“Ayiti Krye” has a different lead singer with a very different voice.–although the rest of the choir still sounds great with her.  It comes as quite a surprise about half way through the song when the drums and percussion come in–it really changes the feel of the song and of this choir.  Suddenly the piece is a more dancey song, especially as the percussion picks up speed.  A guy with a wonderfully raspy voice takes over lead.  And the rest of the group really starts to get into it–dancing and singing a beautiful backing vocal that sounds much less like a choir and more like a Cuban dance song.

For “Lumane Casimir” the first singer is back.  There are quiet congas keeping the beat.  While the backing vocals sound a lot like a choir, the lead singer sounds more like a conventional singer.  By the end, they are having a ton of fun and she invites two of the audience members to dance with her (including Felix, the host).  And as any music like this should, the end of the song introduces a whistle keeping a beat.

This is a very different kind of choir–at once sacred and fun.

[READ: January 22, 2016] Melvin Monster Volume 3

Last year I really enjoyed the Moomin books which Drawn & Quarterly reprinted.  Another artist that D+Q has reprinted is John Stanley.  And they have made the appropriately titled The John Stanley Collection.  This collection is somewhat confusingly labelled because there are collections of different characters (Nancy, Tubby, Melvin) each with multiple volumes, and it seems like maybe they are supposed to go in a certain order.  And really it’s not that hard to figure out once you know the way it works, but it’s a but of puzzle if you see only a few books on the shelf at the library.

These books were originally printed as comic books.  This book contains the final Melvin Monster comics.  The title page says “Collected from the issues seven to nine of the Dell comic book series”  And D+Q has retained that look perfectly.  Even the paper that they have used for this beautiful book looks like comic book paper (although it is very heavy stock).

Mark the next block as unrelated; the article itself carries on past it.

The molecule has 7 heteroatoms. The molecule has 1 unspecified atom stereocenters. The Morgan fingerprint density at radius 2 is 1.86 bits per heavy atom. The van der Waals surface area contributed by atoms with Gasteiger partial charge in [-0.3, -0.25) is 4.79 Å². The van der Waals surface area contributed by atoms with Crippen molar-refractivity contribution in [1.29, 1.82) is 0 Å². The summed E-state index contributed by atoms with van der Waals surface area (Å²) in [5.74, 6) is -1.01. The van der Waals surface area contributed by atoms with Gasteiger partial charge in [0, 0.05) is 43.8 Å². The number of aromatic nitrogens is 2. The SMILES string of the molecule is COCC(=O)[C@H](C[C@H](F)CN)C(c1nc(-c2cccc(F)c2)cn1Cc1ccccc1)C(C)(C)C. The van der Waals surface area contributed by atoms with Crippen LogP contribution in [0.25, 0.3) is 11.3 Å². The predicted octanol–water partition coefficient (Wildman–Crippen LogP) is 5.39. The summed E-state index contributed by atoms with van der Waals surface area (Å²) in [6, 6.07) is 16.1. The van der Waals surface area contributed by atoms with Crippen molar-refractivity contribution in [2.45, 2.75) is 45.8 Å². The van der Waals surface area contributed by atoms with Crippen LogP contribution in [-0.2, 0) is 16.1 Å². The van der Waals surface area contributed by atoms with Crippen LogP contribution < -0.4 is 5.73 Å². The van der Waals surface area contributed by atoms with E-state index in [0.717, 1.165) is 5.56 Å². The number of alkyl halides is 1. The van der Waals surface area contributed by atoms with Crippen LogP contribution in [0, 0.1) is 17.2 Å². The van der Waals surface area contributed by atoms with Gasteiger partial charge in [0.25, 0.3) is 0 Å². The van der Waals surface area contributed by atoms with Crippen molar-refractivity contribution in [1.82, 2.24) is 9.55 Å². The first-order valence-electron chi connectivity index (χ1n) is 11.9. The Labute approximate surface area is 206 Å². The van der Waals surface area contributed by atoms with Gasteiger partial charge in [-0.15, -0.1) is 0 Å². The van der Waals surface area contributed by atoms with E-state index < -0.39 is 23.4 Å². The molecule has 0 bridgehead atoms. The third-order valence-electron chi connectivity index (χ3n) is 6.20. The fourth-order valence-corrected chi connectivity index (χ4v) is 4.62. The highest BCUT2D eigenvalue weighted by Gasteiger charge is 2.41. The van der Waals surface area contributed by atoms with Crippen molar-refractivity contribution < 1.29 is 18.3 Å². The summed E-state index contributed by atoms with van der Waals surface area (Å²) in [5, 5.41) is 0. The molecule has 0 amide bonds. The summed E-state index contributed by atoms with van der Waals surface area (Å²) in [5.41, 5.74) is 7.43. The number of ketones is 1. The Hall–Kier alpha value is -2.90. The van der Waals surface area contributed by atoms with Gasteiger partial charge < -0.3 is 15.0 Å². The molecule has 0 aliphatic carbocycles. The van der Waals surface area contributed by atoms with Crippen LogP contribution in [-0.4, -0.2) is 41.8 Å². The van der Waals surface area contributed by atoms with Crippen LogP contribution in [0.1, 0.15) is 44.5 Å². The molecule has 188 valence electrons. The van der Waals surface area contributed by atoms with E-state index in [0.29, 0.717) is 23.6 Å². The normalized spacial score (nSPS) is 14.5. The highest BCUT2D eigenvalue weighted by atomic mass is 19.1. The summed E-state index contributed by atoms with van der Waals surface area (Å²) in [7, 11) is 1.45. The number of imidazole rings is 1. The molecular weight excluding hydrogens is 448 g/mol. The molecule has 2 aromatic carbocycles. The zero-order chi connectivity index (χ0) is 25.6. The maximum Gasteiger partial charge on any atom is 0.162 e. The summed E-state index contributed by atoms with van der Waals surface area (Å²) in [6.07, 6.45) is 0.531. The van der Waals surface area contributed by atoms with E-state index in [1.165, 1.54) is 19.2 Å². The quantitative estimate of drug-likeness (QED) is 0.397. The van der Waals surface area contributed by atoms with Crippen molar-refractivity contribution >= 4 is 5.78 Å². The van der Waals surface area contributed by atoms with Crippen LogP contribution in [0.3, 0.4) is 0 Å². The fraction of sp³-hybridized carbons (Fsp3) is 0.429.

In the first issue of the book, Baddy tries to get Melvin a job as a babysitter.  The baby is actually a huge giant which leads to all kinds of amusing scenes of Melvin fleeing from the giant.  Although Stanley was never concerned about being PC, the fact that he set his strip in Monsterville certainly allowed him to get a way with a lot of rather un-PC dialogue.

I’m not sure why Stanley only made nine issues (if it was Dell’s decision or his), but there’s a lot of repetition in the premises.  Melvin trying to go to the school and Ms McGargoyle not allowing him in is a very common joke.  Although in fairness, she does think up many new ways to keep Melvin away.

Little Horror is always a fun character.  In this one she does a spell which turns Melvin into a half frog.

There’s a joke about Cleopatra, the family’s alligator, trying to eat him. And the one with Damon constantly giving him bad advice would be funny whether they were monsters or not.

“Blackout” is an interesting strip as it shows Baddy getting ready to watch wrestling –“the first four rows of human bean lady fans armed with cement filled handbags an shish kabob skewers.”

Book 8 opens with “Supermonster” in which a huge monster living nearby is getting ready to destroy Monsterville.  And it’s up to Melvin to help out.

I enjoyed seeing him integrating snow into a few of these strips (although not sequentially in any way).  There’s a good one that involves digging to the school.  There’s a short one that involves Little Horror breaking ice with her high-pitched shriek and another short one with a giant snowball (that I don’t quite get).